What Toronto would look like if it got as much rain as Houston has this week

Aug 30 2017, 12:35 am

It’s been almost a week since Houston Mayor Sylvester Turner issued a proclamation declaring a “Local State of Disaster” and requested that the Governor of Texas declare a State of Emergency.

At the time, the City of Houston prepared for significant impacts from Hurricane Harvey, which was then a Category 3 storm. The National Weather Service forecast said that 20 inches (50 cm) of rain would fall over Houston, and the area was under a Tropical Storm Warning, Storm Surge Watch, Flash Flood Watch, and Tornado Watch.

And then it rained.

All the watches remained in the region for days, and while Hurricane Harvey has since been downgraded to a Tropical Storm, it still left a huge impact on the region, which usually sees an average of 50 inches of rain annually. By Monday, parts of Texas saw that annual amount in roughly a single week.

According to The Weather Channel, parts of the southern state could see 9 days of heavy rain, from August 25 through to September 1.

To fully grasp the impact of this storm on Houston, The Weather Network’s Meteorologist Scott Sutherland looked at the impact of the storm’s rainfall, and what it would mean to a city like Toronto.

Sutherland describes the major rainfall in Toronto on July 8, 2013, when 126 mm of rain fell over the city during three hours of thunderstorms, and 90 mm over the downtown core. “Streets were turned into flowing rivers, subways were flooded and many motorists and commuters were stranded as transportation ground to a halt,” wrote Sutherland. “By comparison, however, the situation with Hurricane Harvey is far worse.”

Over roughly three days, Sutherland said around 1000 mm of rain had fallen over Houston, in comparison to Toronto’s flood, which saw 30-40 mm per hour in over just three hours.

Sutherland refers to US meteorologist Ryan Maue who said that by the time Harvey leaves the area, “Texas will have had a total of 21 trillion gallons of water fall on it from the storm, and 15 trillion gallons have fallen already. That’s the equivalent of 56.8 trillion litres, or 56.8 cubic kilometres of water.”

“Dump that much water over Canada’s largest city, all in one go, and it would produce a flood roughly 90 metres deep across the entire Greater Toronto Area,” wrote Sutherland, accompanying with the statement a Google Earth simulation of what that would look like.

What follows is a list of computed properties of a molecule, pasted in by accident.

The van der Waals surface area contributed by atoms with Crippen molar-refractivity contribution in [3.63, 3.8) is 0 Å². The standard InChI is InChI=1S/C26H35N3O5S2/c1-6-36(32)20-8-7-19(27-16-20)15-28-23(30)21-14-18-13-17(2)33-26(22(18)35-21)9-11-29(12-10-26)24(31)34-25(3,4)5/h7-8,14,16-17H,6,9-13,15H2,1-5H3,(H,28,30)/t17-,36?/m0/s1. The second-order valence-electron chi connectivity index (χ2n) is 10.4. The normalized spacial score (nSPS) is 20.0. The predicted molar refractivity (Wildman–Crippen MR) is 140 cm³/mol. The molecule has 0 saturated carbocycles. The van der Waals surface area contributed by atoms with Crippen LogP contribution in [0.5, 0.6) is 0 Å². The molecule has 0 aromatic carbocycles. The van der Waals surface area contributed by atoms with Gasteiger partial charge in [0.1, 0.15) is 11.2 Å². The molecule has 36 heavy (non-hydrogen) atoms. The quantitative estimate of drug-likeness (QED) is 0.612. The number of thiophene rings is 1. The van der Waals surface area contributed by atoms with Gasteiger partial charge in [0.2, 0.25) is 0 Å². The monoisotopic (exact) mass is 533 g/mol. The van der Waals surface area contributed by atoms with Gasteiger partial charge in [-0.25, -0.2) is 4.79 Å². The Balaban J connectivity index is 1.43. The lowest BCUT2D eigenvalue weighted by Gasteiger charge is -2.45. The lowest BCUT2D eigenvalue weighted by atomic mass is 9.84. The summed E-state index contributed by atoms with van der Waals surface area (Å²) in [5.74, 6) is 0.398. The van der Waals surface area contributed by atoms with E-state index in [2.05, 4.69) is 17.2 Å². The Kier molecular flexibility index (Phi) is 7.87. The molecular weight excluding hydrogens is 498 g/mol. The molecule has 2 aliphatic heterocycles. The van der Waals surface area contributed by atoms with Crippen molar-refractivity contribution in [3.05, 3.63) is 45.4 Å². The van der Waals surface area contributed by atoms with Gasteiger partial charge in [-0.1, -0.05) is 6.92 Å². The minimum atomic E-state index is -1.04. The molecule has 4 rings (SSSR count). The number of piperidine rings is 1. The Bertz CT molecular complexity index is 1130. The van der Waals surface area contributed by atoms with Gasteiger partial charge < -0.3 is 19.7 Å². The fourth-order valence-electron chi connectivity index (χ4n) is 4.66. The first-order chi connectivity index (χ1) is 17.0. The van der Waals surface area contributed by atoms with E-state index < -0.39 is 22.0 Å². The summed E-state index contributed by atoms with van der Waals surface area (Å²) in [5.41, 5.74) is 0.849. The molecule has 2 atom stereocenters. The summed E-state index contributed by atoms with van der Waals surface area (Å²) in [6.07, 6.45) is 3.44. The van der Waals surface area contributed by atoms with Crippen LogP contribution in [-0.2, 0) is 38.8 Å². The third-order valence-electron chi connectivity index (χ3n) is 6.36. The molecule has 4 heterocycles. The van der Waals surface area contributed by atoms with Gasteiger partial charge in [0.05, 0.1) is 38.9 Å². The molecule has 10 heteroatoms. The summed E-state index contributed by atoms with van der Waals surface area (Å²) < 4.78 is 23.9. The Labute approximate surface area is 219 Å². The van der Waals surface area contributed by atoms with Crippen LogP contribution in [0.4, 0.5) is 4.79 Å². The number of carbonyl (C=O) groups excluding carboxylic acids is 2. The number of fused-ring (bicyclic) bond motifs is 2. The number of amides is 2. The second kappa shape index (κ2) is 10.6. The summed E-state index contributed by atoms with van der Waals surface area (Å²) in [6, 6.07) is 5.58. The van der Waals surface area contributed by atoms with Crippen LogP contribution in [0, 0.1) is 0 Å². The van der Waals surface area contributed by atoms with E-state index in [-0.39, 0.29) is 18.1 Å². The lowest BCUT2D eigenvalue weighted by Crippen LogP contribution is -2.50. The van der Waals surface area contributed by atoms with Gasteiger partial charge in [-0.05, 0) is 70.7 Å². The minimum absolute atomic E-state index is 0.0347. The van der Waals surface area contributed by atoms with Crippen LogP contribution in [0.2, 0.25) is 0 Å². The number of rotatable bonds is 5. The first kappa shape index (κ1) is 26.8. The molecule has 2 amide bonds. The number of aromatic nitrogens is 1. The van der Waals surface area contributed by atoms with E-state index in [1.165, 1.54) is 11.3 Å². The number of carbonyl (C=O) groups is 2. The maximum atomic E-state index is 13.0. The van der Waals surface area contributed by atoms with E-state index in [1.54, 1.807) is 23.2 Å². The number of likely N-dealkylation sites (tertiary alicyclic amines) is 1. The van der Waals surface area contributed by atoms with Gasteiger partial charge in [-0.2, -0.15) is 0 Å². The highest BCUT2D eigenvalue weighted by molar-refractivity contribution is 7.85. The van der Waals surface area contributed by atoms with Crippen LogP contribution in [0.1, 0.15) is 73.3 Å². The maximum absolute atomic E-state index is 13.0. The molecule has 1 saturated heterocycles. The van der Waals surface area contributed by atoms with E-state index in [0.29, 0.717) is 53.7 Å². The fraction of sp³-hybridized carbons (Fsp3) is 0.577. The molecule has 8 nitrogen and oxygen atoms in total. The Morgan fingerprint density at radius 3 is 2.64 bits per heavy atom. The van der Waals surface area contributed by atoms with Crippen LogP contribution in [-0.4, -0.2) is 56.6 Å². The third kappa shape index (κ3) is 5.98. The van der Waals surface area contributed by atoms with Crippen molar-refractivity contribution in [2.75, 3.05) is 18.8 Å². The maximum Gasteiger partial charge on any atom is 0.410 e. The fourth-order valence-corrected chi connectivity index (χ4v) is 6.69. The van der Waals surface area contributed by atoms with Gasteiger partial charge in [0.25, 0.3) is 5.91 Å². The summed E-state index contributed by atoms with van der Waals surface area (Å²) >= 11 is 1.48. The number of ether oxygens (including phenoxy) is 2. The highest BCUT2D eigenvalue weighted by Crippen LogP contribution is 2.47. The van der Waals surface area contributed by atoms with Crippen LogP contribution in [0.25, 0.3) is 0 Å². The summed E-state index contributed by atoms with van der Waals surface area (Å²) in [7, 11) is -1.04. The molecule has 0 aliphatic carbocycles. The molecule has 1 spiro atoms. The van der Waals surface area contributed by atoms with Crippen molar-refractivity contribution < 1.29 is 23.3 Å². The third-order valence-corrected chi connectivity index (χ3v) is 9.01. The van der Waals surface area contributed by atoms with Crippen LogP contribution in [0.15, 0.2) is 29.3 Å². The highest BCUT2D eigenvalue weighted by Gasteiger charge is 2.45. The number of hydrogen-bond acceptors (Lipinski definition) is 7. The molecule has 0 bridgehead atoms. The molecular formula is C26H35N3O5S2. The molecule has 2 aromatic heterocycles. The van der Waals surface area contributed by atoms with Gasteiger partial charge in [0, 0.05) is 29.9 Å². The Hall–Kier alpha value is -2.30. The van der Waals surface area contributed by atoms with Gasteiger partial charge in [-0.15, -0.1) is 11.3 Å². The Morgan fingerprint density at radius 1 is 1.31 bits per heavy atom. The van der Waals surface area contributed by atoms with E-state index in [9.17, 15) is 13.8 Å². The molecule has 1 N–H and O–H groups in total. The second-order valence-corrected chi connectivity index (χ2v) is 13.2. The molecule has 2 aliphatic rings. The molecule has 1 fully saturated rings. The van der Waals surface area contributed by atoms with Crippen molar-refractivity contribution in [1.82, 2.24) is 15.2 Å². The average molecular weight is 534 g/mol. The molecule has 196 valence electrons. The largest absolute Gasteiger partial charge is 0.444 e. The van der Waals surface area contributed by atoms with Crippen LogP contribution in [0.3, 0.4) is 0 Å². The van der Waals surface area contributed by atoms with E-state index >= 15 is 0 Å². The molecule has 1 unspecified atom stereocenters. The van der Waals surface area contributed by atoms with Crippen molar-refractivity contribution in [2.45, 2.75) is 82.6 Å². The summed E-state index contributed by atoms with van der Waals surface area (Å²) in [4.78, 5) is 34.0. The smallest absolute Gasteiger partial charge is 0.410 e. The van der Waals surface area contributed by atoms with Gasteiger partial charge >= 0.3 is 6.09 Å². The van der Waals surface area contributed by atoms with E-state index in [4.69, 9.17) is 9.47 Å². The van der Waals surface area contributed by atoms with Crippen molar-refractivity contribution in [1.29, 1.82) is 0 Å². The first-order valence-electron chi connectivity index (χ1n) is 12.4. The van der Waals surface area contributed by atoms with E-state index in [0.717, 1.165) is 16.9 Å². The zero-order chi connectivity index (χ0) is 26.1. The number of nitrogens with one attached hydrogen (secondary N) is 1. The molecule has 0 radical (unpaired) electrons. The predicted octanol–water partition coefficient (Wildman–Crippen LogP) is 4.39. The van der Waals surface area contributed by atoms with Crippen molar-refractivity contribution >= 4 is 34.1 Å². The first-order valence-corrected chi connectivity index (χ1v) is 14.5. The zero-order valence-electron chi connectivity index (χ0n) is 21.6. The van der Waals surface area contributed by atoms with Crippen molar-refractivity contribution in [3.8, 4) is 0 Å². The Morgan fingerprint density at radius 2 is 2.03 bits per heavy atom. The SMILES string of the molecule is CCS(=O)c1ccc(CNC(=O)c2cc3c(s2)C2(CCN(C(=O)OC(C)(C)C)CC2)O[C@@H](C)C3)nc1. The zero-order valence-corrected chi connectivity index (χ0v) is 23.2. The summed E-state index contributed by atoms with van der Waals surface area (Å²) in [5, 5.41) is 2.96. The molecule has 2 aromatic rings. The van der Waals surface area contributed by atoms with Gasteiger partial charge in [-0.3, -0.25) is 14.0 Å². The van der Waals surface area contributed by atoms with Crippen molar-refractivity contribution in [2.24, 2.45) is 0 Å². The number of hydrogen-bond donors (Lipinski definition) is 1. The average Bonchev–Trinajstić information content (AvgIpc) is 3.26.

The dramatic effects wouldn’t impact Toronto as it has Houston, according to the meteorologist.

“The longer time frame would allow water to seep into the ground, and runoff to pour into Lake Ontario, but such an event would still result in extensive flooding, especially in the downtown area,” he wrote.

Most first stories in downtown buildings would be covered in water, and it would definitely overload the city’s system of storm drains.

And if the recent flooding this year is any indication to how Toronto could handle a major flood situation, it’s not all good news.

Toronto Island was submerged under water for months after several days of rain in the city. For weeks between the start of May and end of July, the Toronto and Region Conservation (TRCA) issued several flood watches for Toronto due to elevated water levels in Lake Ontario.

But storms like Harvey don’t usually reach Canada with the same strength.

“For storms that reach Canada, most are post-tropical remnants, or significantly weakened hurricanes or tropical storms, due to passing over cooler waters farther north, or making landfall in the United States and thus expended much of their energy in the progress,” said Sutherland.

As for Houston, the City established the Hurricane Harvey Relief Fund that will accept tax deductible flood relief donations for victims that have been affected by the floods.

On Monday, Prime Minister Justin Trudeau said that Canada is ready to offer any assistance Texas might need. And that support will probably continue over the next few weeks, as the city begins to slowly recover from the storm.

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